Fruit, vegetable exporters want Torkham border opened

PESHAWAR: Farmers and exporters of fruits and vegetables have suggested to the government to make arrangements for keeping the Pak-Afghan border at Torkham open for 24 hours for more business with Afghanistan and the Central Asian states.

The local farmers, who had been producing best quality fruits and vegetables in their specially prepared agricultural fields on scientific methods, said they could compete in the international market if the hurdles being faced by them were removed.

During a visit to one of the main agricultural farms of hanging vegetables in Sardheri in Charsadda district, it was observed that dozens of labourers were busy packing best quality vegetables and fruits in decorated cartons but were worried about the expected closure of the Pak-Afghan border.

“The closure of the border after sunset at Torkham has been affecting our business as we cannot send our perishable fruits and vegetables in time to the international markets,” said Azmat Nawaz, the farm owner.

Several groups of trained labourers were busy in collecting vegetables and fruits from the farm established on 600 kanals of land while others were separating and packing the best quality produce and discarding the rest.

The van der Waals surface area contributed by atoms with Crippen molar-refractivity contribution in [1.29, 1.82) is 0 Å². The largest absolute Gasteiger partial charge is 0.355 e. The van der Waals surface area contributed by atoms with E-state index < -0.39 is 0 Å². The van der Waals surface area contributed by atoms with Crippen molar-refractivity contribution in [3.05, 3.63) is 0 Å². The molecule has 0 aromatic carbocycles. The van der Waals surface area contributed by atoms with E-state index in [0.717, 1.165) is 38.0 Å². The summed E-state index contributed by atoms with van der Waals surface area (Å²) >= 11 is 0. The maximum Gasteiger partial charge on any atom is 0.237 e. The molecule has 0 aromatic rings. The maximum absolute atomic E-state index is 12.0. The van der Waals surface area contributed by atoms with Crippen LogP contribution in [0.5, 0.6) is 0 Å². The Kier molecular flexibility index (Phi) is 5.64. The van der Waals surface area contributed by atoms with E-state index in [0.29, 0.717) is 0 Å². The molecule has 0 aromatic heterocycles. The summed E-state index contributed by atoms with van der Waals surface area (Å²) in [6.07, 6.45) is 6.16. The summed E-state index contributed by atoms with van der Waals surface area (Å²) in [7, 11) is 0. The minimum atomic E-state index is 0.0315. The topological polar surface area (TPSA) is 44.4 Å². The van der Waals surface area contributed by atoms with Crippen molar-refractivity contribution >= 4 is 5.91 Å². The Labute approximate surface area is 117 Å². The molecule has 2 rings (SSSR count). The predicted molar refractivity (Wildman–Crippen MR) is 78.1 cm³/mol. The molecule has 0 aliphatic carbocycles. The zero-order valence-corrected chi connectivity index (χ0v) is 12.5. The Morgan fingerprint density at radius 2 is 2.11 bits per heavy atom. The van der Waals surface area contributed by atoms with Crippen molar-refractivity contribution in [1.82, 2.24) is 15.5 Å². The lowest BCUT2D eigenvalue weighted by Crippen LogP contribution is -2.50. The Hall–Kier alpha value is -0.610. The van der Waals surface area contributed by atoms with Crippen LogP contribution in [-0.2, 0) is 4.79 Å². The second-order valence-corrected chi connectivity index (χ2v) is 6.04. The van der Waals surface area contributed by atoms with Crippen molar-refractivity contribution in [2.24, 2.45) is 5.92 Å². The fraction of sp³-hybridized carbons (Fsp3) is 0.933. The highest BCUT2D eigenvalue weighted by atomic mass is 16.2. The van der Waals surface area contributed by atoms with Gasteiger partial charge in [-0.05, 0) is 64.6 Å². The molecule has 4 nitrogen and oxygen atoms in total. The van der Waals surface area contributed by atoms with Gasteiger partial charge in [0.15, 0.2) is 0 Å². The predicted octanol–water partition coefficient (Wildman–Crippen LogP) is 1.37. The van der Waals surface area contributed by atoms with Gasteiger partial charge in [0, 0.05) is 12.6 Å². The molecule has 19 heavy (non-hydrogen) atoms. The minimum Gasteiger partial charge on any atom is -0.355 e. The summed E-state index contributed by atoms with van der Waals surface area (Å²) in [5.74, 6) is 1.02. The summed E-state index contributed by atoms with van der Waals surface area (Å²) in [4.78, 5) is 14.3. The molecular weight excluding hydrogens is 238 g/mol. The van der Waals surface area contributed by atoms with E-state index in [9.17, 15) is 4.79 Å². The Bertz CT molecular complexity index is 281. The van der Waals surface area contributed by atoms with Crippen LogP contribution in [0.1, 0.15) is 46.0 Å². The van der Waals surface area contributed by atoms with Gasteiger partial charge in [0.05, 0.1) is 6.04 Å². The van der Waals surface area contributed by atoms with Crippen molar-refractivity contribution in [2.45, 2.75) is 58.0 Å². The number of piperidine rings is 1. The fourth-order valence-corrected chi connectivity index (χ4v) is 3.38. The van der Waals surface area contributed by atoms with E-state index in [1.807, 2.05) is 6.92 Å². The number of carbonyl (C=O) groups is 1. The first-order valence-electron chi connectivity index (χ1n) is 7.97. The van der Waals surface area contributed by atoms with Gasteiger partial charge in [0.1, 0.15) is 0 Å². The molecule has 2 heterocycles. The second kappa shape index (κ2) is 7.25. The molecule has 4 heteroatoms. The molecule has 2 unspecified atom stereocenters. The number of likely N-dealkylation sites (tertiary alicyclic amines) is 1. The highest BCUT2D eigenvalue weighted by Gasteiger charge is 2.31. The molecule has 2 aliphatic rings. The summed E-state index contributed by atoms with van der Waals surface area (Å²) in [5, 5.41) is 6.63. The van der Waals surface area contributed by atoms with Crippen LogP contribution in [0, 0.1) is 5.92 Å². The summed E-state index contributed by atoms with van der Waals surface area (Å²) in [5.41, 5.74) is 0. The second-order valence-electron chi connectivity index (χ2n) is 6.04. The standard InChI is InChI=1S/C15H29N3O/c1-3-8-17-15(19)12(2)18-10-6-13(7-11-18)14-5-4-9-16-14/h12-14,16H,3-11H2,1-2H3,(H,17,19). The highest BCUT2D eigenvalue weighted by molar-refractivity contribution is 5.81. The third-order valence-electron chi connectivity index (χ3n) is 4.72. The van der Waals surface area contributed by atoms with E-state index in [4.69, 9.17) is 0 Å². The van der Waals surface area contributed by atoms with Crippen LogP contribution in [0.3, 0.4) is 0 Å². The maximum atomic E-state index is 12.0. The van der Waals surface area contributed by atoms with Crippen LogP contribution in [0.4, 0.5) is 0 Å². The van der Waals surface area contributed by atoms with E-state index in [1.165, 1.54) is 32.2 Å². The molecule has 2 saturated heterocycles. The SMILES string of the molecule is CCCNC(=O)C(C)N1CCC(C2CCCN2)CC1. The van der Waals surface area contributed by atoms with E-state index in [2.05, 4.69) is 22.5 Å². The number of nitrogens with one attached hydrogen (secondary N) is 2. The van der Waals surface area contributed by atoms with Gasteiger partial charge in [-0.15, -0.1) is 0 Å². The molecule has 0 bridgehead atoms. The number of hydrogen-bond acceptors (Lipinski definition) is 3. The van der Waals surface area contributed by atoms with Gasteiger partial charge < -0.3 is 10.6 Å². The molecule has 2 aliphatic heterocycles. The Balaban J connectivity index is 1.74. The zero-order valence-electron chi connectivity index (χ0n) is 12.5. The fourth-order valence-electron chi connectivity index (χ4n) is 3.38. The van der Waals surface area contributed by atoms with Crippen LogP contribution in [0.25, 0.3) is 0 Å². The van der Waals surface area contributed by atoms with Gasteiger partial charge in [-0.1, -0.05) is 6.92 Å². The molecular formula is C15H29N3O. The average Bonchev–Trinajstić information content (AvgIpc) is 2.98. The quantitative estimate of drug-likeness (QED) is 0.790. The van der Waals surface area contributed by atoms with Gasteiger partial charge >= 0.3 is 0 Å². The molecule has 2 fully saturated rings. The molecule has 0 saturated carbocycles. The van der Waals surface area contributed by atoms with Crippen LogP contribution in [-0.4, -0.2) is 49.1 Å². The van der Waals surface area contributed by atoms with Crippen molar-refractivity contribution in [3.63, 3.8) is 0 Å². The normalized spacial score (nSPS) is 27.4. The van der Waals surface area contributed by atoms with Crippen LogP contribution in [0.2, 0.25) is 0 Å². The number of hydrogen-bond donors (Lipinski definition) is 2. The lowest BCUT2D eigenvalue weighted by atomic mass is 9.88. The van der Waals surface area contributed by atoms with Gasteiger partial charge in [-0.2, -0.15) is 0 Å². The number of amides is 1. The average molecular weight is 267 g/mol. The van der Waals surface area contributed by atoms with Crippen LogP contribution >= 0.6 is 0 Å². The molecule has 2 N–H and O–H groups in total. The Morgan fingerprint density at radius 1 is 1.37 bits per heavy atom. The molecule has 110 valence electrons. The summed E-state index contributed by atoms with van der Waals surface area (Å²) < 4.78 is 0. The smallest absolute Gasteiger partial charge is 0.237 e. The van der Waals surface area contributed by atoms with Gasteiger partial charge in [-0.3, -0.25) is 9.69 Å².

It was interesting to note that Azmat Nawaz, who established the farm after qualifying his MSc, has no personal agricultural land but acquired 600 kanals land from owners on lease. He has started producing hanging crops in the farm since 1996 but at the time the local people were ridiculing his ideas and also for purchasing seeds at higher rates.

But now most of the people have started producing hanging crops and earning a lot more than from traditional farming. Azmat Nawaz has generated jobs for more than 100 people in the area. Commonly known as Gul Dada, he claimed he could compete with exporters from India, Bangladesh, Spain and Morocco.

The vegetables and fruits produced at his farm, he said, were grown in a special environment and by using irrigation water and this was the reason that it had special taste and higher price in the foreign markets.

He said the customers liked his products compared to those from other countries. “We know the requirement of international market and our labourers are trained to check and grade the products before packing,” he said, while pointing to a pile and adding: “these would be sold in local market.”

He said the bitter guards, bottle guards, ridge guards; round guards, snake guards, long bean, bringal and okra (lady fingers) produced at his farm was in great demand in Europe and Central Asian markets.

“Our exporters are facing problems to reach the markets in Afghanistan, Central Asia and Europe. They will earn precious foreign exchange if the government solves their problems,” Azmat Nawaz while pointing out that exporters from India and Bangladesh were getting subsidies from their respective governments.

The farmers, exporters and others, he maintained, had been apprising the authorities regarding their problems but to no avail.

He said that the government had established agri- cultural, horticulture and export departments but their efficacy was doubtful as nothing significant was being done for the promotion and export of agricultural products. He said Afghanistan was one of the easily accessible market but the government imposed taxes on route permits instead of providing concessions to exporters.